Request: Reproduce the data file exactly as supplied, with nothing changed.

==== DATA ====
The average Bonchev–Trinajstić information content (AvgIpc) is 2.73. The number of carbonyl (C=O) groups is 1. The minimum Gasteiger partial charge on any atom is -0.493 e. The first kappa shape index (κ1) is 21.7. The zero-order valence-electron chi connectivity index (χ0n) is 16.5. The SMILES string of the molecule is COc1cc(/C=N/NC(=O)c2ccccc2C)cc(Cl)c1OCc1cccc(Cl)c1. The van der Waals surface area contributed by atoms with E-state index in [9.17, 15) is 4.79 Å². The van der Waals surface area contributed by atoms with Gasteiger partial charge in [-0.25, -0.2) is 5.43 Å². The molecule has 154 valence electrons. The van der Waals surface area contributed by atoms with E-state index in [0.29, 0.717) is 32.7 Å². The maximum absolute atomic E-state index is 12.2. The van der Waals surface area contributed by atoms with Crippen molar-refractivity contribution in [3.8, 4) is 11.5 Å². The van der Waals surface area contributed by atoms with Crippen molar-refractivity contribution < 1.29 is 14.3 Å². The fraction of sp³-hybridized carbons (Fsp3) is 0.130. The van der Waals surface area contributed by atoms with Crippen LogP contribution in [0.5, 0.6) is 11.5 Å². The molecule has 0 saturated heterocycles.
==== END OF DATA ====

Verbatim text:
The average Bonchev–Trinajstić information content (AvgIpc) is 2.73. The number of carbonyl (C=O) groups is 1. The minimum Gasteiger partial charge on any atom is -0.493 e. The first kappa shape index (κ1) is 21.7. The zero-order valence-electron chi connectivity index (χ0n) is 16.5. The SMILES string of the molecule is COc1cc(/C=N/NC(=O)c2ccccc2C)cc(Cl)c1OCc1cccc(Cl)c1. The van der Waals surface area contributed by atoms with E-state index in [9.17, 15) is 4.79 Å². The van der Waals surface area contributed by atoms with Gasteiger partial charge in [-0.25, -0.2) is 5.43 Å². The molecule has 154 valence electrons. The van der Waals surface area contributed by atoms with E-state index in [0.29, 0.717) is 32.7 Å². The maximum absolute atomic E-state index is 12.2. The van der Waals surface area contributed by atoms with Crippen molar-refractivity contribution in [3.8, 4) is 11.5 Å². The van der Waals surface area contributed by atoms with Crippen molar-refractivity contribution < 1.29 is 14.3 Å². The fraction of sp³-hybridized carbons (Fsp3) is 0.130. The van der Waals surface area contributed by atoms with Crippen LogP contribution in [0.5, 0.6) is 11.5 Å². The molecule has 0 saturated heterocycles.